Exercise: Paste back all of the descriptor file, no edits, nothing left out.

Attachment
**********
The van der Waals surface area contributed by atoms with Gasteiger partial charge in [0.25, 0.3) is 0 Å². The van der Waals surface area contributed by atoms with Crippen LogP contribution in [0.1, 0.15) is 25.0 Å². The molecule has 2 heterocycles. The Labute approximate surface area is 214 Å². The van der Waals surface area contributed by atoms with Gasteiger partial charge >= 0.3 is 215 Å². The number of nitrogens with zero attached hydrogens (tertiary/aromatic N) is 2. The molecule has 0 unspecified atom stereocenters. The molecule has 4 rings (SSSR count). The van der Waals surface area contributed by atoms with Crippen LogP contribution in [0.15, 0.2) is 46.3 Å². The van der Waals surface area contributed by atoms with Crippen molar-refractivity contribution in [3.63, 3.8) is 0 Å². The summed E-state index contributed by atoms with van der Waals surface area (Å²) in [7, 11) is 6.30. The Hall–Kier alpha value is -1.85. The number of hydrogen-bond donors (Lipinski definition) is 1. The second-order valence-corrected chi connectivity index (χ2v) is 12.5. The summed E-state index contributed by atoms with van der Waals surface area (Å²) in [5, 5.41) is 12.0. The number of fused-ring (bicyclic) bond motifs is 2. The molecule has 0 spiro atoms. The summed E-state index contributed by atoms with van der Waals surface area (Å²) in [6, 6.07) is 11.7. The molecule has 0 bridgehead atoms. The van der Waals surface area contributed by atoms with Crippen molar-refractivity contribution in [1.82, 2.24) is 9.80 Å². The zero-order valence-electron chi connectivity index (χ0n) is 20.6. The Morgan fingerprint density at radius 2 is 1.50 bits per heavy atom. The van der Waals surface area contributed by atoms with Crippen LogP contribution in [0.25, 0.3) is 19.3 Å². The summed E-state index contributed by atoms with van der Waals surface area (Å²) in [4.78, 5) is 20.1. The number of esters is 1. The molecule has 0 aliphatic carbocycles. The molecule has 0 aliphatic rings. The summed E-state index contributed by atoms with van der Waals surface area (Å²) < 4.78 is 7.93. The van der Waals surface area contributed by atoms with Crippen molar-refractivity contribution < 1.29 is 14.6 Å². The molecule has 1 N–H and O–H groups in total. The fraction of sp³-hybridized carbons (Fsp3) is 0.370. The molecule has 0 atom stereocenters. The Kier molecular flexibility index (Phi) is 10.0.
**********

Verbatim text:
The van der Waals surface area contributed by atoms with Gasteiger partial charge in [0.25, 0.3) is 0 Å². The van der Waals surface area contributed by atoms with Crippen LogP contribution in [0.1, 0.15) is 25.0 Å². The molecule has 2 heterocycles. The Labute approximate surface area is 214 Å². The van der Waals surface area contributed by atoms with Gasteiger partial charge >= 0.3 is 215 Å². The number of nitrogens with zero attached hydrogens (tertiary/aromatic N) is 2. The molecule has 0 unspecified atom stereocenters. The molecule has 4 rings (SSSR count). The van der Waals surface area contributed by atoms with Crippen LogP contribution in [0.15, 0.2) is 46.3 Å². The van der Waals surface area contributed by atoms with Crippen molar-refractivity contribution in [3.63, 3.8) is 0 Å². The summed E-state index contributed by atoms with van der Waals surface area (Å²) in [7, 11) is 6.30. The Hall–Kier alpha value is -1.85. The number of hydrogen-bond donors (Lipinski definition) is 1. The second-order valence-corrected chi connectivity index (χ2v) is 12.5. The summed E-state index contributed by atoms with van der Waals surface area (Å²) in [5, 5.41) is 12.0. The number of fused-ring (bicyclic) bond motifs is 2. The molecule has 0 spiro atoms. The summed E-state index contributed by atoms with van der Waals surface area (Å²) in [6, 6.07) is 11.7. The molecule has 0 bridgehead atoms. The van der Waals surface area contributed by atoms with Crippen molar-refractivity contribution in [1.82, 2.24) is 9.80 Å². The zero-order valence-electron chi connectivity index (χ0n) is 20.6. The Morgan fingerprint density at radius 2 is 1.50 bits per heavy atom. The van der Waals surface area contributed by atoms with Crippen LogP contribution in [0.25, 0.3) is 19.3 Å². The summed E-state index contributed by atoms with van der Waals surface area (Å²) in [4.78, 5) is 20.1. The number of esters is 1. The molecule has 0 aliphatic carbocycles. The molecule has 0 aliphatic rings. The summed E-state index contributed by atoms with van der Waals surface area (Å²) < 4.78 is 7.93. The van der Waals surface area contributed by atoms with Crippen molar-refractivity contribution < 1.29 is 14.6 Å². The molecule has 1 N–H and O–H groups in total. The fraction of sp³-hybridized carbons (Fsp3) is 0.370. The molecule has 0 atom stereocenters. The Kier molecular flexibility index (Phi) is 10.0.